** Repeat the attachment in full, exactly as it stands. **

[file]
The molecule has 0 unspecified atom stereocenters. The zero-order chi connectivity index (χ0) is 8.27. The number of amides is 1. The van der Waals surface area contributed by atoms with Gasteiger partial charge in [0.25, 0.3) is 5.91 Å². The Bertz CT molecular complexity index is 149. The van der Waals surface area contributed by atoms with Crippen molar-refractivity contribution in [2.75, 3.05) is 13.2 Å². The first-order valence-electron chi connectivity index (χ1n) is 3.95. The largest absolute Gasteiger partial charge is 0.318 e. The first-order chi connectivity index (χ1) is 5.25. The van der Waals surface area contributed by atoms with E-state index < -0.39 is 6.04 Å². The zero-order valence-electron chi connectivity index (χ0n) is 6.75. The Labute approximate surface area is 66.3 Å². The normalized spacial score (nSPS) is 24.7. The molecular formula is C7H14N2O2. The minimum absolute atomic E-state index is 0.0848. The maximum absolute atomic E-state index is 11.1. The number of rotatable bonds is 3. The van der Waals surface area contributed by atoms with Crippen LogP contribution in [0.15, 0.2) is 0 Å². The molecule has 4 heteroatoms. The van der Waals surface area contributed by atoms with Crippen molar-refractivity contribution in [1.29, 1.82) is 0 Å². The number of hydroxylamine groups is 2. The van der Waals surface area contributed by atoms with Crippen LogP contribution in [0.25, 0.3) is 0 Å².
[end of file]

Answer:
The molecule has 0 unspecified atom stereocenters. The zero-order chi connectivity index (χ0) is 8.27. The number of amides is 1. The van der Waals surface area contributed by atoms with Gasteiger partial charge in [0.25, 0.3) is 5.91 Å². The Bertz CT molecular complexity index is 149. The van der Waals surface area contributed by atoms with Crippen molar-refractivity contribution in [2.75, 3.05) is 13.2 Å². The first-order valence-electron chi connectivity index (χ1n) is 3.95. The largest absolute Gasteiger partial charge is 0.318 e. The first-order chi connectivity index (χ1) is 5.25. The van der Waals surface area contributed by atoms with E-state index < -0.39 is 6.04 Å². The zero-order valence-electron chi connectivity index (χ0n) is 6.75. The Labute approximate surface area is 66.3 Å². The normalized spacial score (nSPS) is 24.7. The molecular formula is C7H14N2O2. The minimum absolute atomic E-state index is 0.0848. The maximum absolute atomic E-state index is 11.1. The number of rotatable bonds is 3. The van der Waals surface area contributed by atoms with Crippen LogP contribution in [0.15, 0.2) is 0 Å². The molecule has 4 heteroatoms. The van der Waals surface area contributed by atoms with Crippen molar-refractivity contribution in [1.29, 1.82) is 0 Å². The number of hydroxylamine groups is 2. The van der Waals surface area contributed by atoms with Crippen LogP contribution in [0.25, 0.3) is 0 Å².